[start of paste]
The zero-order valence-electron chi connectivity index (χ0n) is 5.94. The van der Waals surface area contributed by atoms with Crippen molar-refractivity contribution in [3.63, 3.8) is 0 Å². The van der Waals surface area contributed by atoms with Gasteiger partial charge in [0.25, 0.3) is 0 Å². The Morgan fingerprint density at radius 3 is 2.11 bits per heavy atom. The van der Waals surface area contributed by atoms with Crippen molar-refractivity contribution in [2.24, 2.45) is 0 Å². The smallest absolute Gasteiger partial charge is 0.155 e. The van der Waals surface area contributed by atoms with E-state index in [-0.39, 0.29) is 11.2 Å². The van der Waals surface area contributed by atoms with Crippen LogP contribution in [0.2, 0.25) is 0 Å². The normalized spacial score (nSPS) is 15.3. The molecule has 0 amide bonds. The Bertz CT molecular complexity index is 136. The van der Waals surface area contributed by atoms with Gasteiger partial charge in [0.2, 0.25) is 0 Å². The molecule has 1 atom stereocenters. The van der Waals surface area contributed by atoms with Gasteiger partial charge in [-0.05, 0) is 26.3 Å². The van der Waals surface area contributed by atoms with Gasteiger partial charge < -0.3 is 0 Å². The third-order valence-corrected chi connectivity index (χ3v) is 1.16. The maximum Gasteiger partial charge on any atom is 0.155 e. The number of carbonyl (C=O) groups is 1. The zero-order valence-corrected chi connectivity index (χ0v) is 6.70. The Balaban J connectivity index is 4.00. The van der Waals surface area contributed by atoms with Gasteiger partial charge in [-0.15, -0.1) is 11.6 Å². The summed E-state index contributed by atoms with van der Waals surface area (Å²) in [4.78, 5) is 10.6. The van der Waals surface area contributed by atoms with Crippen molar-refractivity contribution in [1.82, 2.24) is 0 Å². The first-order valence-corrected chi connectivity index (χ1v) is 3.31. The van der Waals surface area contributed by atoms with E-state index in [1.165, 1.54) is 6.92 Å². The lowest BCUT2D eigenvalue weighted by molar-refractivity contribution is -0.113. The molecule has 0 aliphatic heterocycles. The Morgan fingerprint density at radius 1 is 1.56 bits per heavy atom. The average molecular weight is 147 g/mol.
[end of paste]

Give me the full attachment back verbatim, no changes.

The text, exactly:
The zero-order valence-electron chi connectivity index (χ0n) is 5.94. The van der Waals surface area contributed by atoms with Crippen molar-refractivity contribution in [3.63, 3.8) is 0 Å². The van der Waals surface area contributed by atoms with Gasteiger partial charge in [0.25, 0.3) is 0 Å². The Morgan fingerprint density at radius 3 is 2.11 bits per heavy atom. The van der Waals surface area contributed by atoms with Crippen molar-refractivity contribution in [2.24, 2.45) is 0 Å². The smallest absolute Gasteiger partial charge is 0.155 e. The van der Waals surface area contributed by atoms with E-state index in [-0.39, 0.29) is 11.2 Å². The van der Waals surface area contributed by atoms with Crippen LogP contribution in [0.2, 0.25) is 0 Å². The normalized spacial score (nSPS) is 15.3. The molecule has 0 amide bonds. The Bertz CT molecular complexity index is 136. The van der Waals surface area contributed by atoms with Gasteiger partial charge in [0.2, 0.25) is 0 Å². The molecule has 1 atom stereocenters. The van der Waals surface area contributed by atoms with Gasteiger partial charge in [-0.05, 0) is 26.3 Å². The van der Waals surface area contributed by atoms with Gasteiger partial charge < -0.3 is 0 Å². The third-order valence-corrected chi connectivity index (χ3v) is 1.16. The maximum Gasteiger partial charge on any atom is 0.155 e. The number of carbonyl (C=O) groups is 1. The zero-order valence-corrected chi connectivity index (χ0v) is 6.70. The Balaban J connectivity index is 4.00. The van der Waals surface area contributed by atoms with Gasteiger partial charge in [-0.15, -0.1) is 11.6 Å². The summed E-state index contributed by atoms with van der Waals surface area (Å²) in [4.78, 5) is 10.6. The van der Waals surface area contributed by atoms with Crippen molar-refractivity contribution in [1.82, 2.24) is 0 Å². The first-order valence-corrected chi connectivity index (χ1v) is 3.31. The van der Waals surface area contributed by atoms with E-state index in [1.165, 1.54) is 6.92 Å². The lowest BCUT2D eigenvalue weighted by molar-refractivity contribution is -0.113. The molecule has 0 aliphatic heterocycles. The Morgan fingerprint density at radius 1 is 1.56 bits per heavy atom. The average molecular weight is 147 g/mol.